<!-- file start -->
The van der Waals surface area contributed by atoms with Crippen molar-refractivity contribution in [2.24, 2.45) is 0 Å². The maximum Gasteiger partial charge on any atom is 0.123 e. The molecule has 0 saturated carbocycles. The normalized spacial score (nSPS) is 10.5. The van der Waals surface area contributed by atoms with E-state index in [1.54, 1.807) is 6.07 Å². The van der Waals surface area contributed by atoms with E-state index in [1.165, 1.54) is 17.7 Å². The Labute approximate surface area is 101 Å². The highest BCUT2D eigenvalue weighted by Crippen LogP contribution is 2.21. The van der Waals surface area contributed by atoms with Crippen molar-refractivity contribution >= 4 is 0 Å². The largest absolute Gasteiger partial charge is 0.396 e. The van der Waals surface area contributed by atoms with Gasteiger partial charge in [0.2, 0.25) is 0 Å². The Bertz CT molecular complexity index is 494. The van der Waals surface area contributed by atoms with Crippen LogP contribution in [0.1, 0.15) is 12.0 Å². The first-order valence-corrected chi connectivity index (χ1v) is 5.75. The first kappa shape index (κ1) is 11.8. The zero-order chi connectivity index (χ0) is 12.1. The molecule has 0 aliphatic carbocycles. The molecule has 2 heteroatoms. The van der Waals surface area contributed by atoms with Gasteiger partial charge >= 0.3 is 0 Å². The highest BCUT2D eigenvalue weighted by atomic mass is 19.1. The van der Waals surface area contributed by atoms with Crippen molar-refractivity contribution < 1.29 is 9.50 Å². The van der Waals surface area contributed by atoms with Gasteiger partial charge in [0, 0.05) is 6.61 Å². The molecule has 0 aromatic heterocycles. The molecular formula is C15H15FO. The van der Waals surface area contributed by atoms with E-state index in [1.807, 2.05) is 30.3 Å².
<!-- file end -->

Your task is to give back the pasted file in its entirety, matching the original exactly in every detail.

The van der Waals surface area contributed by atoms with Crippen molar-refractivity contribution in [2.24, 2.45) is 0 Å². The maximum Gasteiger partial charge on any atom is 0.123 e. The molecule has 0 saturated carbocycles. The normalized spacial score (nSPS) is 10.5. The van der Waals surface area contributed by atoms with E-state index in [1.54, 1.807) is 6.07 Å². The van der Waals surface area contributed by atoms with E-state index in [1.165, 1.54) is 17.7 Å². The Labute approximate surface area is 101 Å². The highest BCUT2D eigenvalue weighted by Crippen LogP contribution is 2.21. The van der Waals surface area contributed by atoms with Crippen molar-refractivity contribution >= 4 is 0 Å². The largest absolute Gasteiger partial charge is 0.396 e. The van der Waals surface area contributed by atoms with Gasteiger partial charge in [0.2, 0.25) is 0 Å². The Bertz CT molecular complexity index is 494. The van der Waals surface area contributed by atoms with Crippen LogP contribution in [0.1, 0.15) is 12.0 Å². The first-order valence-corrected chi connectivity index (χ1v) is 5.75. The first kappa shape index (κ1) is 11.8. The zero-order chi connectivity index (χ0) is 12.1. The molecule has 0 aliphatic carbocycles. The molecule has 2 heteroatoms. The van der Waals surface area contributed by atoms with Gasteiger partial charge >= 0.3 is 0 Å². The highest BCUT2D eigenvalue weighted by atomic mass is 19.1. The van der Waals surface area contributed by atoms with Crippen molar-refractivity contribution < 1.29 is 9.50 Å². The van der Waals surface area contributed by atoms with Gasteiger partial charge in [0, 0.05) is 6.61 Å². The molecule has 0 aromatic heterocycles. The molecular formula is C15H15FO. The van der Waals surface area contributed by atoms with E-state index in [1.807, 2.05) is 30.3 Å².